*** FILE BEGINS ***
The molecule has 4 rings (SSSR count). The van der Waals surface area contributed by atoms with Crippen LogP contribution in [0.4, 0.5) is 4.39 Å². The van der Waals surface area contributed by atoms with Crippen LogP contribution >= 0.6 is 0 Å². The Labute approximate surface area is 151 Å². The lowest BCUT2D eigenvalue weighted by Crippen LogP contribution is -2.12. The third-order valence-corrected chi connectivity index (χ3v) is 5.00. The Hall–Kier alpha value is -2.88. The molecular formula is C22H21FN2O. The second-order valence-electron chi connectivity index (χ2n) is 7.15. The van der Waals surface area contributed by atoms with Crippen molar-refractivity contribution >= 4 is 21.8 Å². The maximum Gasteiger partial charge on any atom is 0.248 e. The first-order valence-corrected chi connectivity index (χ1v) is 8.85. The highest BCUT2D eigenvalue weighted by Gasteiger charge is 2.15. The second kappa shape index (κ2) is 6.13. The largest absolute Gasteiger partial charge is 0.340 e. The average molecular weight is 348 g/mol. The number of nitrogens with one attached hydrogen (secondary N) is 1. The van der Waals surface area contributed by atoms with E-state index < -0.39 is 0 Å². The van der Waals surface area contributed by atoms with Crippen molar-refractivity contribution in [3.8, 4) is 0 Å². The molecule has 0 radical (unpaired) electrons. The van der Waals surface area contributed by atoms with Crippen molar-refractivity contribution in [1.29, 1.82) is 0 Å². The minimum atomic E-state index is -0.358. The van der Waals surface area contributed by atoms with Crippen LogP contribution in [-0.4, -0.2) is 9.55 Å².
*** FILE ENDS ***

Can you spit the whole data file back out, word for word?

The molecule has 4 rings (SSSR count). The van der Waals surface area contributed by atoms with Crippen LogP contribution in [0.4, 0.5) is 4.39 Å². The van der Waals surface area contributed by atoms with Crippen LogP contribution >= 0.6 is 0 Å². The Labute approximate surface area is 151 Å². The lowest BCUT2D eigenvalue weighted by Crippen LogP contribution is -2.12. The third-order valence-corrected chi connectivity index (χ3v) is 5.00. The Hall–Kier alpha value is -2.88. The molecular formula is C22H21FN2O. The second-order valence-electron chi connectivity index (χ2n) is 7.15. The van der Waals surface area contributed by atoms with Crippen molar-refractivity contribution >= 4 is 21.8 Å². The maximum Gasteiger partial charge on any atom is 0.248 e. The first-order valence-corrected chi connectivity index (χ1v) is 8.85. The highest BCUT2D eigenvalue weighted by Gasteiger charge is 2.15. The second kappa shape index (κ2) is 6.13. The largest absolute Gasteiger partial charge is 0.340 e. The average molecular weight is 348 g/mol. The number of nitrogens with one attached hydrogen (secondary N) is 1. The van der Waals surface area contributed by atoms with E-state index < -0.39 is 0 Å². The van der Waals surface area contributed by atoms with Crippen molar-refractivity contribution in [3.8, 4) is 0 Å². The molecule has 0 radical (unpaired) electrons. The van der Waals surface area contributed by atoms with Crippen molar-refractivity contribution in [1.29, 1.82) is 0 Å². The minimum atomic E-state index is -0.358. The van der Waals surface area contributed by atoms with Crippen LogP contribution in [-0.4, -0.2) is 9.55 Å².